In-depth reviews

Mercedes E-Class hybrid interior, dashboard & comfort

Interior comfort, luxury and technology is a Mercedes E-Class speciality and the latest model doesn't let the side down

Overall rating

3.5 out of 5

Interior, dashboard & comfort rating

3.5 out of 5

Mercedes has seriously upped its game in the interiors department in recent years, and it consistently produces some of the most attractively designed, luxurious and comfortable environments in which to spend your time behind the wheel.

The E-Class hybrid is a perfect example of this, with an impressive dual-screen infotainment and instrument setup, along with high-quality materials, attractive design and great seat comfort all sure to please occupants. The latest facelifted model raises the bar once again – with the E 300 e now giving the larger, plusher S-Class a serious run for its money.

Mercedes E-Class hybrid dashboard

The dashboard is probably the most distinctive aspect of the E-Class plug-in hybrid's interior, with luxury materials and digital screens everywhere you look. The Mercedes beats its rivals hands down in this regard, and it’s difficult to imagine how the brand’s forthcoming S-Class flagship will trump the smaller saloon for quality, fit and finish.

Since the E-Class was facelifted in 2020, every model gets dual 12-inch screens (one in the middle of the dashboard and one behind the steering wheel) showing almost all the information and functions you'll need. Previously, entry-level models had to make do with an analogue instrument cluster – and while it served its purpose, it felt a little bit out of place in the Mercedes' otherwise tech-laden cabin.

There’s a new steering wheel with four ‘spokes’ that host the buttons for functions such as the volume, cruise control and the settings to customise the digital dash and navigate the menus. You now swipe and scroll through them, which is different from the previous model’s touch-sensitive panels.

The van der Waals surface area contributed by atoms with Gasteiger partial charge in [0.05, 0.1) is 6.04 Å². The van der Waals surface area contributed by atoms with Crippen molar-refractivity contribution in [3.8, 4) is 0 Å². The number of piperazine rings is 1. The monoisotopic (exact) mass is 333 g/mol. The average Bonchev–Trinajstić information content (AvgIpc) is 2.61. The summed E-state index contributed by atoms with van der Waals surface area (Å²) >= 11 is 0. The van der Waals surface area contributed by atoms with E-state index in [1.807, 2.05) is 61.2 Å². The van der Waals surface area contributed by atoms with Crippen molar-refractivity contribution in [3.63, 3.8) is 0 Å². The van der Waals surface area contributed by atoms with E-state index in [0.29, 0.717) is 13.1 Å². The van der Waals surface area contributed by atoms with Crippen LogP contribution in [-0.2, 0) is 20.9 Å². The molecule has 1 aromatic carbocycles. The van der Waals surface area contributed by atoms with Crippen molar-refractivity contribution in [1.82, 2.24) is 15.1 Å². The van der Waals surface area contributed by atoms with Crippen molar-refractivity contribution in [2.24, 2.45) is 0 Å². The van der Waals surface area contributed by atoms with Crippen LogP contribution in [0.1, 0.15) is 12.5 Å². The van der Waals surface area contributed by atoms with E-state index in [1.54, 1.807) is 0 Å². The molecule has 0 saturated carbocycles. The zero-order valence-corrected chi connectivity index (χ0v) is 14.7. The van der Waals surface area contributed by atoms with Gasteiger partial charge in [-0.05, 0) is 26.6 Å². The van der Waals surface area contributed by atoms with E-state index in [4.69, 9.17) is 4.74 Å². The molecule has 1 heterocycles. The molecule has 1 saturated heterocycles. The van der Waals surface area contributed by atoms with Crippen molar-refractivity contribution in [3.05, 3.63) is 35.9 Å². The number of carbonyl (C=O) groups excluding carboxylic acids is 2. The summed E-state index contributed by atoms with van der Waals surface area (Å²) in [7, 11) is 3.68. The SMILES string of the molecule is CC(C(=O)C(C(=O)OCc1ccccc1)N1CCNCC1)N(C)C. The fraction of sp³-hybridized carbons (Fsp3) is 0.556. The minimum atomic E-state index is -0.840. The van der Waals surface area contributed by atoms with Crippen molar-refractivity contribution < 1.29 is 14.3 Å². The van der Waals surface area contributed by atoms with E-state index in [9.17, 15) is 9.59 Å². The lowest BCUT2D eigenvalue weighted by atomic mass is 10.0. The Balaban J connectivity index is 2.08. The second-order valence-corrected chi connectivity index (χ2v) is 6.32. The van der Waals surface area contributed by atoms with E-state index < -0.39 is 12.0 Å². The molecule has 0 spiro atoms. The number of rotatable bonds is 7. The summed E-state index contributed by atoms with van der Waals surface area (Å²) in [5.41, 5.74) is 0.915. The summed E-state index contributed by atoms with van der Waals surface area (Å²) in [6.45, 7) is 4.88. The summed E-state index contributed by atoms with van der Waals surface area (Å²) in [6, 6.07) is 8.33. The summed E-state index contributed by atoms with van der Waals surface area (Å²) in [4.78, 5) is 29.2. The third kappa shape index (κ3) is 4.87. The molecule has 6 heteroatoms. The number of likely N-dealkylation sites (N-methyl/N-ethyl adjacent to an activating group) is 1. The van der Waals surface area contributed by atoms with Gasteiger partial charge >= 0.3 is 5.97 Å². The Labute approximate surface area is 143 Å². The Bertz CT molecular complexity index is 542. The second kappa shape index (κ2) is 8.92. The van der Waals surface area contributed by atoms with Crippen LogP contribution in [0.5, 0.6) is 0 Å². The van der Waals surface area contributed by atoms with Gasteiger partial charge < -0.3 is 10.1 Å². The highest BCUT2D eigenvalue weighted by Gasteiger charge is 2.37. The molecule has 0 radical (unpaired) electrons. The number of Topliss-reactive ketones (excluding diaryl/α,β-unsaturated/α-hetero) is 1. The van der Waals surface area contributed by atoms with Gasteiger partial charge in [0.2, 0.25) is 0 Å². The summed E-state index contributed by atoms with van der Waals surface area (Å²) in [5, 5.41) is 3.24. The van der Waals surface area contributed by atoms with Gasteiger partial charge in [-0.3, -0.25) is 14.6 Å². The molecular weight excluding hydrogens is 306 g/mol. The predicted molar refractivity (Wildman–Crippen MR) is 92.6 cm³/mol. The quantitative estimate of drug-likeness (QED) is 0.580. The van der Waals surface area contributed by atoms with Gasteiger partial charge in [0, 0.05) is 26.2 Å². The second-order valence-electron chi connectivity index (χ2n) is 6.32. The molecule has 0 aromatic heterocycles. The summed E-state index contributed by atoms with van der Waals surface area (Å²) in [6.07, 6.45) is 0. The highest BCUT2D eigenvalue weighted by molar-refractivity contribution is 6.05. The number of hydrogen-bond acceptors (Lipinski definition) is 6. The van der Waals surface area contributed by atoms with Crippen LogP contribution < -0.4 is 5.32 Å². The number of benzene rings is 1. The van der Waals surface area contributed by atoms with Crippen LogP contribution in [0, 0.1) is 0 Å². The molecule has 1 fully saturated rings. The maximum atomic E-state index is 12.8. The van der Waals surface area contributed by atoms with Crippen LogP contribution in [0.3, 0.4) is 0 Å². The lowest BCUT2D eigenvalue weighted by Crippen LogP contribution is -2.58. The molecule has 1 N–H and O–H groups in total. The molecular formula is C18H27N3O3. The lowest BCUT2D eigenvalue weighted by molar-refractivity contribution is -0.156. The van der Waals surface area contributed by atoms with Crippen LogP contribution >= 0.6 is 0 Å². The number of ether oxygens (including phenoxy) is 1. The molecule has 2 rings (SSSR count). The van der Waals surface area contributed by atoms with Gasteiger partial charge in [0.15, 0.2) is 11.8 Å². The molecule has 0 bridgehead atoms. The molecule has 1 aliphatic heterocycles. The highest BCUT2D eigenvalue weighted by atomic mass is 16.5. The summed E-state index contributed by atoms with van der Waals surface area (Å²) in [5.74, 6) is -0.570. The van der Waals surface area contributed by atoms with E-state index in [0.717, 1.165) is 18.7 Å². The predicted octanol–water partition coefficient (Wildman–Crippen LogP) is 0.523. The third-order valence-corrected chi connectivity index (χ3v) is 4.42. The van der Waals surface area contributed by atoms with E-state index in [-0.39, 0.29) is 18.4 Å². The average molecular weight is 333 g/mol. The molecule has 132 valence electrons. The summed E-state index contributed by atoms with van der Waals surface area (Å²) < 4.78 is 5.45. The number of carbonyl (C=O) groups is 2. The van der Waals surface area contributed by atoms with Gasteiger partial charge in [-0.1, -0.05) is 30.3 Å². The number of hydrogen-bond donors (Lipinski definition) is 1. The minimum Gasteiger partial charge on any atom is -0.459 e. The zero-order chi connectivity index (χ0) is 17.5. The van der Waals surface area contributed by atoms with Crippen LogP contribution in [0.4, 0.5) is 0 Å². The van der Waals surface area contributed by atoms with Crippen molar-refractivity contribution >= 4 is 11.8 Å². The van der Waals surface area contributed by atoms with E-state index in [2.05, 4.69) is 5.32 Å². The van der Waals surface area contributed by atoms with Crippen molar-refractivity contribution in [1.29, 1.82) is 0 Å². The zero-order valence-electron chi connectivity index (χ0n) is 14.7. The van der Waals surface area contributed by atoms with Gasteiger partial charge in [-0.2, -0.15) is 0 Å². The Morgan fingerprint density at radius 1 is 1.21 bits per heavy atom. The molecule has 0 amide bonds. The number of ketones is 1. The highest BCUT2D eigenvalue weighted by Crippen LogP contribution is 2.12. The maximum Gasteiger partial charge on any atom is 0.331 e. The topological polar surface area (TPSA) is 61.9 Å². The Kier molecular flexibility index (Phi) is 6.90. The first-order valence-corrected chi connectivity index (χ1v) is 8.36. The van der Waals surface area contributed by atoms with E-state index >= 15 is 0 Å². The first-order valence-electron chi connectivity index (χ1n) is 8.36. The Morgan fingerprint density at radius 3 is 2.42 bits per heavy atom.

Equipment, options & accessories

With the 2020 mid-life facelift, Mercedes ditched the entry-level SE trim. In fact, you can’t buy an E-Class hybrid in Sport spec, either. The cheapest E 300 e or E 300 de is the AMG Line Edition, which means every model gets a decent level of standard equipment.

Gone are the basic petrol model’s analogue dials; every E-Class variant gets twin 12.3-inch digital screens, with Mercedes' 'MBUX' infotainment system, Apple CarPlay and Android Auto. New LED lights also feature, plus heated seats, three-zone climate control and 18-inch wheels.

Step up to AMG Line, which bizarrely sits above the AMG Line Edition, and you’ll get multibeam LED lights and some different interior trim. AMG Line Premium brings a keyless go, plus a 360-degree parking camera and augmented reality sat nav. This setup uses the car’s camera to overlay arrows on the car’s sat-nav screen, making it much easier to see which turn to take when navigating tight city streets.

Top-spec cars get the lengthy AMG Line Night Edition Premium Plus badge. These command a sizeable premium but add desirable extras like a panoramic roof, a Burmester stereo and dark trim inside and out.

Infotainment, apps & sat nav

E-Class hybrids get an impressive dual 12.3-inch screen infotainment setup, with Merc’s MBUX system and complimentary touchpad giving operation of the various functions, including the satellite navigation, phone connectivity options, voice control and digital radio. The central infotainment screen is now touch-sensitive, however, and makes operating the standard Apple CarPlay and Android Auto far more straightforward. 

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You can also control the driver's dials (which have a huge selection of configurations and driver readouts) and main infotainment screen with touch-sensitive pads on the new steering wheel. We found this the most intuitive way to hop about the functions while on the move, and more reliable than the hit-and-miss voice control and touchpad. Ultimately, the system is highly impressive but not as easy to use as BMW's iDrive; it's not always the fastest to respond, and despite the variety of control methods, it can be tricky to find certain functions in the complicated sub-menus.

Richard is editor of DrivingElectric, as well as sister site, and a regular contributor to Auto Express. An electric and hybrid car advocate, he spent more than five years working on the news and reviews desk at Auto Express and has driven almost every new car currently on sale.

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